Although former chess world champion and Russian opposition leader Gary Kasparov has been released from detention, he is now going to be investigated for "promoting extremism" by the FSB (hat tip: VC reader Victor Steinbok), the Russian domestic intelligence agency that is the successor to the dreaded KGB and includes numerous former KGB officials in its ranks. The FSB does not enjoy as much coercive power as the KGB once did, nor does it have any equivalent to the old Soviet system of Gulag concentration camps, where tens of millions died. There is nonetheless a disturbing amount of continuity between the two agencies in both personnel and policies.
As I noted in my earlier post about Kasparov, the measures taken against him are important not only in their own right, but as a deterrent to other opposition political activity. If the government of President Vladimir Putin (himself a former KGB colonel), can repress a world-famous figure like Kasparov with impunity, it can even more easily do the same thing to less well-known members of the opposition who have fewer supporters in the West. Moreover, if Kasparov's statements can be described as "promoting extremism" and thereby banned, the same can be done with virtually any speech critical of Putin's government.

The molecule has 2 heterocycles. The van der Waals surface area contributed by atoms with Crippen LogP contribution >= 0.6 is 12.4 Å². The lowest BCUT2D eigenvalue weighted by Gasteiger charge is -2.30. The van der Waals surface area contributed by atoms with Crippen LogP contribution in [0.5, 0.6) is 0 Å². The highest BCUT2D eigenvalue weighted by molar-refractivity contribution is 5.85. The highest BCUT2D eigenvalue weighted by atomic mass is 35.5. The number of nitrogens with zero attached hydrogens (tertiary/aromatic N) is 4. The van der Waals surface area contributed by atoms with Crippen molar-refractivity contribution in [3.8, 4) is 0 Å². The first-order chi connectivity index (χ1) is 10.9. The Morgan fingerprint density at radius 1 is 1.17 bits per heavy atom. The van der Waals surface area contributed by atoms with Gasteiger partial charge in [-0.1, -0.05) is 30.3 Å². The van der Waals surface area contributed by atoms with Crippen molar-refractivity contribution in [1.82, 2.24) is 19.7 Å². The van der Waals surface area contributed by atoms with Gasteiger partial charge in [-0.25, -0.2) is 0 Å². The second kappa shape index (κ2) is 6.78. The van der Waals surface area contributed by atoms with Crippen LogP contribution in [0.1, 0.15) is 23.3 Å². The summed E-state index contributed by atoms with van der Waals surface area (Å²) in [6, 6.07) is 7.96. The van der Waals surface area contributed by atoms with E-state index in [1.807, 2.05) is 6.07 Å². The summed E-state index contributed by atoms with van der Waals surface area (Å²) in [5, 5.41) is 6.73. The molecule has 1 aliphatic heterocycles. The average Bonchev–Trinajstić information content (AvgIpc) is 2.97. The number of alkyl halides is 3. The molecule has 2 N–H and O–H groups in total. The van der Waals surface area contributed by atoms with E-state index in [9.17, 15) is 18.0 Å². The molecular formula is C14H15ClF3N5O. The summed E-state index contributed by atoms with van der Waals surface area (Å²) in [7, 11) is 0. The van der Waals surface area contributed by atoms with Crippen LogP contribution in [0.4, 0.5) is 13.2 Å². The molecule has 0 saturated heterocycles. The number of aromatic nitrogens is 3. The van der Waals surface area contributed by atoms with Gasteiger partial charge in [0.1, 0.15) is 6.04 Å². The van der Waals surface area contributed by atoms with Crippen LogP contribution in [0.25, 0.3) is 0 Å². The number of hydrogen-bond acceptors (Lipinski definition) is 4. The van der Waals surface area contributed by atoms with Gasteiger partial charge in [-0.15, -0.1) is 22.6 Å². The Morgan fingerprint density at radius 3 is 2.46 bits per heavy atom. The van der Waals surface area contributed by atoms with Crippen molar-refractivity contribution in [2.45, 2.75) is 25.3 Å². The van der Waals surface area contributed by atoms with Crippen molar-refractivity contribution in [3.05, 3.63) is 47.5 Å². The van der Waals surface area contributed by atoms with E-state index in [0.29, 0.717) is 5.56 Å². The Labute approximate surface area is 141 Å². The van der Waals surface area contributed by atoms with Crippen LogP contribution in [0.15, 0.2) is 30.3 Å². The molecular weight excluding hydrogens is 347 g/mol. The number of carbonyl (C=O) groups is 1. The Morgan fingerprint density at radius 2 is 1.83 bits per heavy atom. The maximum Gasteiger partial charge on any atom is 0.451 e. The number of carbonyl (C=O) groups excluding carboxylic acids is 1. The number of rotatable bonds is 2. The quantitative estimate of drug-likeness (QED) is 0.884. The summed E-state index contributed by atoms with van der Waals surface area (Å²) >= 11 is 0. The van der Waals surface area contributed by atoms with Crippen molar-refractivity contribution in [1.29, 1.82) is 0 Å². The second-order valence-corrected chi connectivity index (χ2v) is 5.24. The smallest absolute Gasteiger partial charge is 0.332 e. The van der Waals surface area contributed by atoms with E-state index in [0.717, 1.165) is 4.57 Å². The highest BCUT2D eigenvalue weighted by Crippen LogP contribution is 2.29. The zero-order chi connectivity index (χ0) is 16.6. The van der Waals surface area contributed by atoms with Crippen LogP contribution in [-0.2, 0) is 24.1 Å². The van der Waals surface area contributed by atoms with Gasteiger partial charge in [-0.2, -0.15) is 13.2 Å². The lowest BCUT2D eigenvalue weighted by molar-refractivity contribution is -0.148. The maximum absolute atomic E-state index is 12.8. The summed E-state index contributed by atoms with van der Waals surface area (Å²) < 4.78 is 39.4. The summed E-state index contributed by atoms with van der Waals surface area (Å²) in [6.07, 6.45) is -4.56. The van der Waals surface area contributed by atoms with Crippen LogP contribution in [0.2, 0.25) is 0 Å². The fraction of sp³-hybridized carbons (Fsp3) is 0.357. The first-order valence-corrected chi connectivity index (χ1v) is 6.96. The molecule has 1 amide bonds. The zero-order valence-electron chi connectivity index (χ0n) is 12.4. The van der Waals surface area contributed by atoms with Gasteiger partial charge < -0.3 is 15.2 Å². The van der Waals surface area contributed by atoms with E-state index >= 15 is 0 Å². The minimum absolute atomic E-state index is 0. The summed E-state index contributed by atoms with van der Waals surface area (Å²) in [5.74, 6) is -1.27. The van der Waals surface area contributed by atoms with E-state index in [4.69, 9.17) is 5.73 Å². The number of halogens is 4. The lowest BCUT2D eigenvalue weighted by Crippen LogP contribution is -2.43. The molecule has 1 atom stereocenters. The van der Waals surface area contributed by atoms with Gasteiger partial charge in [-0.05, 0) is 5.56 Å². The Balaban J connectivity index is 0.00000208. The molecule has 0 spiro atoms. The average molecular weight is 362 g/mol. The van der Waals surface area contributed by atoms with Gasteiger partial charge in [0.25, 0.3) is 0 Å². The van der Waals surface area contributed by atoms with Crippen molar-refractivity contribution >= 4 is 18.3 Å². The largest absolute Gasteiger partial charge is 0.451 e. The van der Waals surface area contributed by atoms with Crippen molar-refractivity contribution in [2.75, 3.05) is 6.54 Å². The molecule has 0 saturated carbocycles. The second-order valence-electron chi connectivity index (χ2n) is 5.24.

Kasparov's political views are quite conventional by Western standards (and also by those of Russian advocates of democracy and liberalization). He supports a Russia with strong protection for civil and economic liberties, political decentralization, and a non-imperialistic foreign policy. For a sampling of Kasparov's views in English, see here and here. For the official (Russian language) platform of Kasparov's United Civic Front, see here. The latter focuses on political democratization; most of it would be completely uncontroversial in any Western democracy. If Kasparov's platform is illegal "extremism," so is virtually any other liberal democratic-oriented opposition to the policies of Putin's increasingly authoritarian Russian state.